Lacking space and unable to make the financing work, a prospective casino operator has abandoned its plan for a casino in Albany in favor of a waterfront site across the Hudson River.
Developer David Flaum and Capital Region OTB are taking their partnership with Global Gaming Solutions from a site near state Thruway Exit 23 in Albany to a waterfront location in Rensselaer known as de Laet’s Landing. The move was several weeks in the making but was finalized after the partnership agreed they would be unable to build what they had initially envisioned at the 300-acre parcel off Noonan Lane, which contained only 17 usable acres.
Albany Mayor Kathy Sheehan said Flaum and OTB both informed the city Wednesday morning they have abandoned the site in Albany and are now concentrating on the property across the river. She said the land, which is divided by the Normans Kill and includes a number of steep slopes, simply wasn’t suitable for what the partnership had planned.
“What we were told is that the Exit 23 site, after being reviewed more in depth by their engineers, was not a financially viable site for developing a casino due to the expense associated with mitigating the wetlands and the slope and the topography of that site,” she said during a news conference at City Hall on Wednesday.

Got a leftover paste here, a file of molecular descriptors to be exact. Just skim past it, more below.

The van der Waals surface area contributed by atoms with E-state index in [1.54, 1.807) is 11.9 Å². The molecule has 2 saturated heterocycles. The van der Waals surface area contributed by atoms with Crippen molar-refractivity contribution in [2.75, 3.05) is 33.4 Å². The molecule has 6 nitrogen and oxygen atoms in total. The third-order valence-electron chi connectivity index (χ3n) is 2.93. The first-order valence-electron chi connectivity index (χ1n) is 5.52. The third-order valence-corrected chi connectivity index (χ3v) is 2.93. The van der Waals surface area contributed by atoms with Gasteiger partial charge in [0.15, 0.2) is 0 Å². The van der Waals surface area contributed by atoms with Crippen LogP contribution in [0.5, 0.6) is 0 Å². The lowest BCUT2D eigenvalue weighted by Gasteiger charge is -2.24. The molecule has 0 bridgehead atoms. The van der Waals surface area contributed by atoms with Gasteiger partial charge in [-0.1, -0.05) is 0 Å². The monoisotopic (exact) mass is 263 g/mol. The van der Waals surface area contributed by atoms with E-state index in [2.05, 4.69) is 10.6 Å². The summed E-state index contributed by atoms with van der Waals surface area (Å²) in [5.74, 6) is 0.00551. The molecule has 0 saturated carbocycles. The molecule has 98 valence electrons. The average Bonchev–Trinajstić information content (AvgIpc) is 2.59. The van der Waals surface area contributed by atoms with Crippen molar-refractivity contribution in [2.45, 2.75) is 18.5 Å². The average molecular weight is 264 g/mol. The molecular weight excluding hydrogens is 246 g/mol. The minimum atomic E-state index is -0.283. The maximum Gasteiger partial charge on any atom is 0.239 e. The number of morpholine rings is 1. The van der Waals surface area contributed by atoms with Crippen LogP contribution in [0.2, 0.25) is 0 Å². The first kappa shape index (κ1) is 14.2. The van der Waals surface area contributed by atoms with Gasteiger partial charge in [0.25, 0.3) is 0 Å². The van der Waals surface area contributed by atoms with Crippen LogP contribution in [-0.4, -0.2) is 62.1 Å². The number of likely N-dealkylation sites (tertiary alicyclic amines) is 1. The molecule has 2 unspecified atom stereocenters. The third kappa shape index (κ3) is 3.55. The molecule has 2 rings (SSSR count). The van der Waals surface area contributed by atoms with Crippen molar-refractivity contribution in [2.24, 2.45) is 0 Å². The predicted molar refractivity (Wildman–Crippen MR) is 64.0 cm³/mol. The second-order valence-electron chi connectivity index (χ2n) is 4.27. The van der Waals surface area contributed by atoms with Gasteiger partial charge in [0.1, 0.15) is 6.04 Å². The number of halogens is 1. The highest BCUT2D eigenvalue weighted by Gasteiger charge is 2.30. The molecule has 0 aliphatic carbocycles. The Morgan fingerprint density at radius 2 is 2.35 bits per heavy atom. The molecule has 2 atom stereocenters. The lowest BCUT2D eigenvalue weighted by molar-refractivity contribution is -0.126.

In contrast, de Laet’s Landing is perfect, Rensselaer Mayor Dan Dwyer said. Situated on the Hudson waterfront and within walking distance of a major transportation hub, he said the 24-acre site is ideal for a casino.
“This is the ninth-busiest train station in the country,” he said. “More than 750,000 people go through here in a year.”
The casino proposal for Rensselaer also has public support, said Dwyer, who has been an advocate for the site since last fall. The mayor said he’s received only one call in opposition of a casino locating in the city.
“And it was from a gentleman in Clifton Park,” he said.
On Wednesday evening, the Rensselaer Common Council passed a resolution in support of a casino in the city by a vote of 6-1.